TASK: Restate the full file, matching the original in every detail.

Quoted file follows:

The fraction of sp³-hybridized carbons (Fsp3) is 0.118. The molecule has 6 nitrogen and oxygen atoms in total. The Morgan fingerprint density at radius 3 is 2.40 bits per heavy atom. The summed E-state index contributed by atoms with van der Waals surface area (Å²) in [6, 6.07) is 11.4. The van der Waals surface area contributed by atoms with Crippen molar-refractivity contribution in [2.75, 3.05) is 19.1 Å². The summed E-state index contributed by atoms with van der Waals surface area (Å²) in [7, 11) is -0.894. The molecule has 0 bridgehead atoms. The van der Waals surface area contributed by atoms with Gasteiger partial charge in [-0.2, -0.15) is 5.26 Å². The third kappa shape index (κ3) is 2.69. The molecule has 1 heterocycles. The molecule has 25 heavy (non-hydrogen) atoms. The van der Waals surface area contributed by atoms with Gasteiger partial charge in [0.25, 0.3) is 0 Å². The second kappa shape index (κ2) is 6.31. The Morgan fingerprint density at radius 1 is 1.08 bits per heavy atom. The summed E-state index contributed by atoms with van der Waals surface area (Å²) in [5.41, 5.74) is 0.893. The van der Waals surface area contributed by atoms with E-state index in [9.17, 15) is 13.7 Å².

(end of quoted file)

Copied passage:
The fraction of sp³-hybridized carbons (Fsp3) is 0.118. The molecule has 6 nitrogen and oxygen atoms in total. The Morgan fingerprint density at radius 3 is 2.40 bits per heavy atom. The summed E-state index contributed by atoms with van der Waals surface area (Å²) in [6, 6.07) is 11.4. The van der Waals surface area contributed by atoms with Crippen molar-refractivity contribution in [2.75, 3.05) is 19.1 Å². The summed E-state index contributed by atoms with van der Waals surface area (Å²) in [7, 11) is -0.894. The molecule has 0 bridgehead atoms. The van der Waals surface area contributed by atoms with Gasteiger partial charge in [-0.2, -0.15) is 5.26 Å². The third kappa shape index (κ3) is 2.69. The molecule has 1 heterocycles. The molecule has 25 heavy (non-hydrogen) atoms. The van der Waals surface area contributed by atoms with Gasteiger partial charge in [0.25, 0.3) is 0 Å². The second kappa shape index (κ2) is 6.31. The Morgan fingerprint density at radius 1 is 1.08 bits per heavy atom. The summed E-state index contributed by atoms with van der Waals surface area (Å²) in [5.41, 5.74) is 0.893. The van der Waals surface area contributed by atoms with E-state index in [9.17, 15) is 13.7 Å².